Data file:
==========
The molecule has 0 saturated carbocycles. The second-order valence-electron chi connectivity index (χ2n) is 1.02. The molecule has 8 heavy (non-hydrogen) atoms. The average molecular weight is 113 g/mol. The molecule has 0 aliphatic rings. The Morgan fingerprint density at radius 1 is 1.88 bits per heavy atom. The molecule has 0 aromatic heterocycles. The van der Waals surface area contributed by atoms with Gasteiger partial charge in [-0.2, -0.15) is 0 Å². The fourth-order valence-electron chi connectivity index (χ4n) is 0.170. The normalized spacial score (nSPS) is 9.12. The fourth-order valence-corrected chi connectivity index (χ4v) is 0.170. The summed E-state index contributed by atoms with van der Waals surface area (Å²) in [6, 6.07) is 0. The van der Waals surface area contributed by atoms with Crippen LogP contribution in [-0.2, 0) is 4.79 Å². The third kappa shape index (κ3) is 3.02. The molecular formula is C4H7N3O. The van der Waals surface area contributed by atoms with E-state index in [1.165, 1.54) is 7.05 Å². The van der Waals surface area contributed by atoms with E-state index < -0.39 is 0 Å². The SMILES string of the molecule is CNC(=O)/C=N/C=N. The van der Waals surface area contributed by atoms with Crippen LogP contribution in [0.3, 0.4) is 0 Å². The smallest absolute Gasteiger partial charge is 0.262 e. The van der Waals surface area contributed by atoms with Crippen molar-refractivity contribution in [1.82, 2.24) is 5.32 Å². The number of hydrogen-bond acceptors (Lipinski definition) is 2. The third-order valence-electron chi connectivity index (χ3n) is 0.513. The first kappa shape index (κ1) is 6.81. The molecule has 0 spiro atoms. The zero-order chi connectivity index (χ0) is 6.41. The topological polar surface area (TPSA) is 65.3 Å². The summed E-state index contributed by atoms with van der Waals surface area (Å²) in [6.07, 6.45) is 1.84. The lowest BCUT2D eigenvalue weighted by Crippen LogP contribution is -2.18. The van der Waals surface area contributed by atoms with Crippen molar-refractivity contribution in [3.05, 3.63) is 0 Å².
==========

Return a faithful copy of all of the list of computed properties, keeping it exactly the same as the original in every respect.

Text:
The molecule has 0 saturated carbocycles. The second-order valence-electron chi connectivity index (χ2n) is 1.02. The molecule has 8 heavy (non-hydrogen) atoms. The average molecular weight is 113 g/mol. The molecule has 0 aliphatic rings. The Morgan fingerprint density at radius 1 is 1.88 bits per heavy atom. The molecule has 0 aromatic heterocycles. The van der Waals surface area contributed by atoms with Gasteiger partial charge in [-0.2, -0.15) is 0 Å². The fourth-order valence-electron chi connectivity index (χ4n) is 0.170. The normalized spacial score (nSPS) is 9.12. The fourth-order valence-corrected chi connectivity index (χ4v) is 0.170. The summed E-state index contributed by atoms with van der Waals surface area (Å²) in [6, 6.07) is 0. The van der Waals surface area contributed by atoms with Crippen LogP contribution in [-0.2, 0) is 4.79 Å². The third kappa shape index (κ3) is 3.02. The molecular formula is C4H7N3O. The van der Waals surface area contributed by atoms with E-state index in [1.165, 1.54) is 7.05 Å². The van der Waals surface area contributed by atoms with E-state index < -0.39 is 0 Å². The SMILES string of the molecule is CNC(=O)/C=N/C=N. The van der Waals surface area contributed by atoms with Crippen LogP contribution in [0.3, 0.4) is 0 Å². The smallest absolute Gasteiger partial charge is 0.262 e. The van der Waals surface area contributed by atoms with Crippen molar-refractivity contribution in [1.82, 2.24) is 5.32 Å². The number of hydrogen-bond acceptors (Lipinski definition) is 2. The third-order valence-electron chi connectivity index (χ3n) is 0.513. The first kappa shape index (κ1) is 6.81. The molecule has 0 spiro atoms. The zero-order chi connectivity index (χ0) is 6.41. The topological polar surface area (TPSA) is 65.3 Å². The summed E-state index contributed by atoms with van der Waals surface area (Å²) in [6.07, 6.45) is 1.84. The lowest BCUT2D eigenvalue weighted by Crippen LogP contribution is -2.18. The van der Waals surface area contributed by atoms with Crippen molar-refractivity contribution in [3.05, 3.63) is 0 Å².